Printing Clicker Sets

    For children who struggle with writing, the Talk Sets are a fantastic resource to use. I may decide to use Talk About the Ancient Olympics with a small group of struggling writers. Each child gets to share and record what they know by using the Voice Note feature.

    Ancient Olympics Talk Set

    As a plenary, I created a very simple Venn Diagram with Clicker Board to compare and contrast the Ancient Olympics with the Olympics today. As I differentiated throughout my lesson, I would expect all children to participate in this at some level, thereby demonstrating a successful learning experience. 

    Ancient Olympics Venn Diagram resource

  • Clicker 7 lesson plan - animal groups

    Here’s an extract from the KS1, Year 1, Programme of Study: (Science)

    Pupils should be taught to: identify and name a variety of common animals including fish, amphibians, reptiles, birds and mammals”


    Here is how I might plan a lesson around animal groups using Clicker.

    Firstly, I would always search LearningGrids for ready-made resources. In Clicker Explorer choose ‘LearningGrids’ on the Files tab and enter ‘animal groups’ in the search box.

    Searching for resources on LearningGrids

    We've found 59 resources! You could narrow these down using the age-slider and/or by selecting specific activity types from the top right.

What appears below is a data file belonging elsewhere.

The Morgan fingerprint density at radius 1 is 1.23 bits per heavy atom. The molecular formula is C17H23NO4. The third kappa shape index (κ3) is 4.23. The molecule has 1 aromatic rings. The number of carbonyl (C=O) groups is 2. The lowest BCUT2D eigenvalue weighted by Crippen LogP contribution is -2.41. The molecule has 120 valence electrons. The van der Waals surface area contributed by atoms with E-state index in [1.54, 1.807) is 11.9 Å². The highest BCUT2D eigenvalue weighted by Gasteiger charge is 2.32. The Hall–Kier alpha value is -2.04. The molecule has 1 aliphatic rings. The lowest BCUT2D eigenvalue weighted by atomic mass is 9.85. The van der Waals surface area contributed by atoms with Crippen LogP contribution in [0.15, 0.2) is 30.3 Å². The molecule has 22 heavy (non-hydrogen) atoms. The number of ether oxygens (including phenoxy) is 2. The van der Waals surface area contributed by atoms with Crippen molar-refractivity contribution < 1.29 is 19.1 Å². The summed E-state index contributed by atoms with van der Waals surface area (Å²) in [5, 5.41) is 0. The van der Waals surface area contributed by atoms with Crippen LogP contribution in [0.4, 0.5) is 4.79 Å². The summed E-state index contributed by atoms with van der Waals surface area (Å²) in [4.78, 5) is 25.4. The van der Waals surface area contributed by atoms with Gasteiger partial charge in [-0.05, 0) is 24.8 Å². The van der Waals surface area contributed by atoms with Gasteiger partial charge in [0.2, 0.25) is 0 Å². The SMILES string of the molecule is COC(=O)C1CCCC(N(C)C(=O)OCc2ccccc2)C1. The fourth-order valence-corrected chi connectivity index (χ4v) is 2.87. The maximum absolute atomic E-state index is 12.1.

To introduce the topic the very first resource in the list is ideal – ‘Find Out About Animal Groups’.

    Find Out About Animal Groups resource

    This set is a great way to introduce the concept of animal groups to the class. I might start by asking if anyone knows which group an animal belongs to and then clicking on the information buttons to get more detail. Depending on the level of the group you can always edit the activity to simplify the description.

    Next we have two Clicker Connect activities. As part of my differentiation I might choose which one to assign on a group basis.

    The first one is called ‘Animal Sorting’. The pupil selects a cell from the first grid and then clicks on each tab in turn to add in animals that belong in that group:

    Animal Sorting resource

    For more confident individuals I would use the ‘Animal Groups’ Connect Set where the pupils can write full sentences about different species.

    Animal Groups Connect Set